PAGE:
Патент USA US2109120код для вставки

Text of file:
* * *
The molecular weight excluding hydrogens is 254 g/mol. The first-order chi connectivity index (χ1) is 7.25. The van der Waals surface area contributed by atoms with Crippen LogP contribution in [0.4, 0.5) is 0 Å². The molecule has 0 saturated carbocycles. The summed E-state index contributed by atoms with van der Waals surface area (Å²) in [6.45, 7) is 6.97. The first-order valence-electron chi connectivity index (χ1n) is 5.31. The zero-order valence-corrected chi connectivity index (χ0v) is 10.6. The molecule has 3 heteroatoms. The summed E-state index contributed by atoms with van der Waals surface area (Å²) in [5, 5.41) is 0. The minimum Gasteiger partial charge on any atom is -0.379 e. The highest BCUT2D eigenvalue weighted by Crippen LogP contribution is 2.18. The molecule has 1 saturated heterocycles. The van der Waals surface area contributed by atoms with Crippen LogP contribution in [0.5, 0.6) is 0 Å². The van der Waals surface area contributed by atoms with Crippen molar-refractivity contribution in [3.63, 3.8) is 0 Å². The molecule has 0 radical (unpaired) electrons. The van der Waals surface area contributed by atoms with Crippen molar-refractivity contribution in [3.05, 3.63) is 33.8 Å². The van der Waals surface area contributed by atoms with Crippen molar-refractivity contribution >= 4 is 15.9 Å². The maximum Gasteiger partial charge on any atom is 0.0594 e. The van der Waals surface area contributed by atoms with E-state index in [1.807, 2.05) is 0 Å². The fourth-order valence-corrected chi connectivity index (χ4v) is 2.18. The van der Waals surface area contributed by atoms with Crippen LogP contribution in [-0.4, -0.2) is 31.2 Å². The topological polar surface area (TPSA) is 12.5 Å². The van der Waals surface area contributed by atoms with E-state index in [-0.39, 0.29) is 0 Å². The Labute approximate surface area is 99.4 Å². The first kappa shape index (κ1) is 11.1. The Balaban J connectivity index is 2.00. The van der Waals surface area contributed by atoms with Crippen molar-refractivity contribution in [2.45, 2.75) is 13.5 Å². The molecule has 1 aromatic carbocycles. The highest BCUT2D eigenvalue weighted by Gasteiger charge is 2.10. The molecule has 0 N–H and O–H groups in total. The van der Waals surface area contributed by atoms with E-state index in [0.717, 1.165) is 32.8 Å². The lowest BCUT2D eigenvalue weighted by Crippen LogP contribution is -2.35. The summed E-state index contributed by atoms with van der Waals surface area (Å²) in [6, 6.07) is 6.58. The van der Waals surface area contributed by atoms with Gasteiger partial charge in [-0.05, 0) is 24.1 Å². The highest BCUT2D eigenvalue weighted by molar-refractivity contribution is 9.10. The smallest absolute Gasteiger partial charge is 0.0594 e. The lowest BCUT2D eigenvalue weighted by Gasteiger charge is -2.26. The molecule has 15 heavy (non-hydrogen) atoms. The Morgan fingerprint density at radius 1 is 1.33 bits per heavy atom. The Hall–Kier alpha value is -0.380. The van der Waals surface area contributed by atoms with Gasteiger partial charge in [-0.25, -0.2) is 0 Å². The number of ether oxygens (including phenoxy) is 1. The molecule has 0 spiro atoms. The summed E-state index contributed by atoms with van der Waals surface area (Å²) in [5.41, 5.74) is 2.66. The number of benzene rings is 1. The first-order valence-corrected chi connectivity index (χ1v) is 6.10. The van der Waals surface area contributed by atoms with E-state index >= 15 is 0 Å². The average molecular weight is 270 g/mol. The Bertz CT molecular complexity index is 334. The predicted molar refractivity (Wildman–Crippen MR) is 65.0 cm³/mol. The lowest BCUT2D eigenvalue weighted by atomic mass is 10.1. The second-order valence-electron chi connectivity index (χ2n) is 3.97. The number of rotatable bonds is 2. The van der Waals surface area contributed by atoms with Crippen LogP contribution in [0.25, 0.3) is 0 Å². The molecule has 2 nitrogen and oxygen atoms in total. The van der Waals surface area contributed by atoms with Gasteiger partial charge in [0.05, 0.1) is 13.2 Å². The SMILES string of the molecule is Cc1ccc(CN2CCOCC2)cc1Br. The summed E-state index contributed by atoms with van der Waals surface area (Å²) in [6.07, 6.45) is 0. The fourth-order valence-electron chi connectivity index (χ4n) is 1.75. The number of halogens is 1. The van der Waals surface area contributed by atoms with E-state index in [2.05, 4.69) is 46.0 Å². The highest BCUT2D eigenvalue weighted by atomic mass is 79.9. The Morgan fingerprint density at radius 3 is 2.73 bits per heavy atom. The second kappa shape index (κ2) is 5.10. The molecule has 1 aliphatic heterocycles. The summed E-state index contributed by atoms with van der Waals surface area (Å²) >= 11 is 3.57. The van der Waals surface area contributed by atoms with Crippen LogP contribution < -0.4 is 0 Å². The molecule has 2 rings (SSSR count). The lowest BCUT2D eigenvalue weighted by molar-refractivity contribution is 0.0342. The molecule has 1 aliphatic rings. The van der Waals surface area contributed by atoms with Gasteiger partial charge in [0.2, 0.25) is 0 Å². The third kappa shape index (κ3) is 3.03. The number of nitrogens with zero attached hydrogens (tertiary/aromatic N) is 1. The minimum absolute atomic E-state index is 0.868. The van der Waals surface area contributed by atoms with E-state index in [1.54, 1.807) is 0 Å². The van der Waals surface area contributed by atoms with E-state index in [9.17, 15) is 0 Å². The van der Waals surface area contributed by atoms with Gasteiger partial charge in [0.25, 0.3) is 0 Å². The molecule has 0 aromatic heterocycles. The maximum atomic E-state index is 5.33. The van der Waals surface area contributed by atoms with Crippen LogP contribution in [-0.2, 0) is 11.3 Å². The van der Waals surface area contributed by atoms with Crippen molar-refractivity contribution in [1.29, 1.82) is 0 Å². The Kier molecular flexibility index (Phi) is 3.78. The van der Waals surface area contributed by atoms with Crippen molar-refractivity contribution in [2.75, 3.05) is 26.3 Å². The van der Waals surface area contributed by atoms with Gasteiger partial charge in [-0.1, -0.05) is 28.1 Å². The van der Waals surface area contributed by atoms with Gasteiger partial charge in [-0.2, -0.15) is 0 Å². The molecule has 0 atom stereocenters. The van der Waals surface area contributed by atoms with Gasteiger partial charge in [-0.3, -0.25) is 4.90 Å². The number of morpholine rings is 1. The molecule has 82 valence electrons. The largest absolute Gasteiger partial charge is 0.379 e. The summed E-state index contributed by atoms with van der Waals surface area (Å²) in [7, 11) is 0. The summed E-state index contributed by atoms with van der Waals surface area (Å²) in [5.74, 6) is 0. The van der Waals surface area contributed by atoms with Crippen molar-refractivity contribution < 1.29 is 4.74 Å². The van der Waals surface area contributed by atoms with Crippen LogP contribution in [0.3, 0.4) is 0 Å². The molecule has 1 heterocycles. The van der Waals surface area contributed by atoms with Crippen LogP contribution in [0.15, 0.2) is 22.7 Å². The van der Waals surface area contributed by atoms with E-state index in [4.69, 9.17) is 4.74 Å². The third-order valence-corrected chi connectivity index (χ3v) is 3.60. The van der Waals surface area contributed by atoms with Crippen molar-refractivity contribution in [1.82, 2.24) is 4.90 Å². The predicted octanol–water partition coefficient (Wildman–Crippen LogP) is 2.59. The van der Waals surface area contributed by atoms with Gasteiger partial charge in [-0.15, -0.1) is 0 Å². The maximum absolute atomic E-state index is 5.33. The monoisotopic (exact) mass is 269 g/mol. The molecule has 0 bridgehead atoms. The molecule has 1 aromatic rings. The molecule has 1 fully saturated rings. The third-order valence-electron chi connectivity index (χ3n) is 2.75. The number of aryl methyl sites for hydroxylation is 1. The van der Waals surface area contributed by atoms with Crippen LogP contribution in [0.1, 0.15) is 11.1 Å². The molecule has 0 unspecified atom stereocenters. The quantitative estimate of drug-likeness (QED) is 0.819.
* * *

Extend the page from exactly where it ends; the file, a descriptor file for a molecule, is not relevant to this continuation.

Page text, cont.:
Feb, �? w3@ M. D. PRICE GAME AND PROJECTILE THEREFOR Filed March 26, 1937 l1 �95120 2,109,120 Patented Feb.` 22, 1938 UNITED STATES PATENT OFFICE. 2,109,120 GAME AND PROJECTILE THEREFOR Mitchell D. Price, Miami, Fla. Application March 26, 1937, Serial No. 133,237 9 Claims. (Cl. 273-1065) This invention relates to a game of skill pre senting a mild form of exercise and an abund ance of amusement, and more particularly to a game embodying projectiles which are adapted 5 to be thrown or catapulted towards targets. It is the object of the present invention to pro vide a game embodying a target towards which small projectiles may be directed. This game may be played either indoors or outdoors and l0 may be known as ?javalina? which term may also designate the projectiles which are used, signifying small javelins. rThe game may be played by throwing the pro jectiles by placing them flat in the hand and 15 hurling them at the target in the same manner as a knife is thrown by a knife-thrower. Fur ther, the projectile may be cast in any other suitable way towards the target. It may further be played by catapulting the ?javalinas? by 20 means of a portable catapult held in the hand or by one 駒edly embedded in the ground. It is a further object of the invention to pro vide a projectile, designated as a ?javalina", of a proper weight and dimensions in order that the 25 same may be thrown accurately and experience a smooth iiight through space. The projectile is designed to have the proper weight distribution and physical dimensions so that a mild form oi exercise is obtained by its play. It is a further object of the invention to pro vide a projectile which is rugged and capable of withstanding hard usage, and which furthermore is designed for either play by throwing or catapulting. It is also the object of lthe inven 35 tion to provide a projectile embodying detach able heads so as to adapt the projectile to various 30 forms of play. Other objects and purposes will appear from Figure 7 is a sectional View or? the head end of a modified form of projectile from that shown in Figure 5 embodying a detachable spherical head. The game in accordance with the present in vention is played with a plurality of projectiles designated as ?javalinas? I which are thrown or catapulted. towards a target 3 mounted upon standards 4. In Figure l is shown a heavy casting rod 2 having its butt end buried in the earth or set in concrete to a depth sufiicient to 10 render the rod 2 secure. The portion project ing from the ground is strong and flexible and is preferably set at an angle of about 39� from the vertical, leaning towards the target. As de scribed below the ?javalinas? may be provided with apertures designed to 駎 the top of the casting rod 2, and when the assembly is pulled back as shown in dotted lines and the ?javalina? is released, it will tend to fly towards the target 3, and provide a test for the accuracy and skill 20 of the player. In this form oi play, the exercise is derived from pulling the casting rod back wards and holding the projectile in line until the same is released. A portable casting rod held in one hand may be used in lieu of the casting 25 rod 2 embedded in the ground for the same pur pose. The projectile shown in Figure 2 may be from 8 to 16 inches long and preferably formed of metal. Each of these projectiles is composed of three principal parts, a head i3, a shaft portion i2 and a tail portion II. The shaft portion I2 is in the form of a plane and the tail portion II is likewise in the form of a plane extending from the median line of the shaft I2 and the head I3 in a direction perpendicular to the shaft. An aperture l@ is formed at the head end of the shaft portion I2 having a iront wall which a more detailed description of the invention is substantially vertical and a rear wall which 40 taken in conjunction with the accompanying' drawing wherein, 馻res downwardly from the upper surface to the lower surface of the shaft as shown in the draw Figure 1 is a front elevation of the game illus trating one manner of playing it, Figure 2 is a front elevation of the projectile or ?javalina? in accordance with the present upon the end of a casting rod as shown in Figure 1 and allows it to slide ofi the rod as the same is sprung from its rear position to its front invention, Figure 3 is a plan View of Figure 2, Figure 4 is a longitudinal sectional view of Figure 3, 50 Figure 5 is a front elevation of a different embodiment of the projectile from that shown in Figure 2, ing. This permits the ?javalina? to be mounted position along the inclined wall of the aperture. The tail portion l I is roughened in order to facilitate a grip on the projectile when it is used for casting by means of a catapult or else by casting it manually with the hand. Preferably the projectile is held flat in the hand and is Figure 6 is a detailed sectional view of the head of the projectile shown in Figure 4 em thrown at the target in the manner of a knife being thrown by a knife-thrower. The tail portion II is shorter but wider than the shaft bodying a detachable head, and portion I2 and the dimension of these two parts 55 2 2,109,120 may be apportioned so that each will have sub stantially the same amount of area exposed to angles to each other insure a direct course, no matter how the projectile is held or thrown. The game may be played with projectiles in 4. A metallic projectile forming a part of a game having a head, a rigid plane shaft of sub stantial thickness having one end thereof con nected with said head, and a rigid plane tail of substantial thickness connected with the other end of said shaft, disposed perpendicularly there which the heads are pointed as shown at i3 in Figures 2 to 4 or the heads may be spherical as to and extending from the extremity of the rne dian line of said plane shaft, said tail being wider shown in Figure 5, oval, or of any other design. in one preferred form of the construction, the end of the shaft portion i2 is threaded at I6 (Figures and shorter than said shaft. 5. A metallic projectile forming part of a cast 10 ing game having a solid head, a rigid plane shaft of substantial thickness having one end thereof connected with said head, and a rigid plane tail of substantial thickness connected with the other end of said shaft, disposed perpendicularly there 15 to and extending from the extremity of the me dian line of said plane shaft, said tail being roughened to permit a tight grasp thereof for the air. The double planes extending at right 6, '7) and is designed to mount detachably and interchangeably heads I3' and l5? of various weights and outlines depending upon the partici 15 pants? wishes and skill. In order to obtain the best results in the course of playing this game, the weight of the projectile is distributed so that the center of gravity there of rests in the head and preferably at the rear end thereof. The ?javalinas? may be thrown at targets of many types. These may take the form of targets shown in Figure l or the form of a closed frame having sounding gongs mounted thereon, as dis closed in my copending application, Serial "No, 124,751, filed February 8, 1937, for ?Games and exercising devices.? Furthermore the projectiles can be thrown at marbles, ten-pins, or any other games which require an accurately thrown missile. While this specification sets forth in detail the present and preferred construction of the game, still in practice such deviations from such details may be resorted to as do not form a departure from the spirit of the invention, as de駈ed by the appended claims. Having thus described my invention, what I claim as new and useful and desire to secure by Letters Patent is: 1. A projectile forming part of a casting game comprising a rigid plane portion having a solid head connected to one end thereof and a rigid plane tail portion connected to the other end as. Si thereof integral therewith and disposed at right angles thereto, said rigid portions and head hav ing substantial thickness and Weight. 2. A projectile for use in a game comprising a heavy head, an intermediate rigid plane section, and a rigid plane tail section at the end of said 駌st section opposite the head connected directly to the end of said 駌st section and extending from said end in a plane perpendicular thereto at the extremity of the median line of said first section. 3. A metallic projectile forming part of a game y having a solid head, a rigid plane shaft of sub stantial thickness having one end thereof con nected with said head, and a rigid plane tail of substantial thickness connected with the other end of said shaft and disposed perpendicularly thereto at the extremity of the median line of said plane shaft. the purpose of manually casting said projectile. 6. A metallic projectile having a heavy head 20 portion, a rigid plane shaft and a rigid plane tail extending perpendicularly from said shaft from the end of the median line thereof, the center of gravity of said complete projectile be ing in the head, and the plane shaft and the plane 25 tail portion connecting at right angles at the adjoining ends of their median lines and operat ing to stabilize the� travel of said projectile through space. 7. A projectile forming part of a game having a detachable pointed head, a rigid plane shaft and a rigid plane tail extending from said shaft perpendicularly thereto from the median ex tremity of said shaft, the center of gravity of said complete projectile being disposed in the 85 base of the head. 8. A metallic projectile forming part of a game having a detachable spherical head, a rigid plane shaft of substantial thickness having one end thereof connected with said head, and a rigid 40 plane tail of substantial thickness connected with the other end of said shaft, disposed perpendic ularly thereto, at the function of the median lines of said plane shaft and tail, said tail being wider and shorter than said shaft and the cen 45 ter of gravity of said complete projectile being in the head. 9. A projectile for use in a game adapted to be cast manually or mechanically having a head portion, a plane shaft portion of substantial thickness and a plane tail portion extending from 50 said plane shaft portion perpendicularly thereto at the median line, the center of gravity of said projectile being in the head portion, and an aper ture at the forward end of said plane shaft por tion in proximity to said head, said aperture hav 55 ing a vertical front wall and a rear wall flaring downwardly from the top to the bottom of said plane shaft portion adapted to receive the end of a flexible casting rod for impelling said projectile 60 into space. MITCHELL D. PRICE.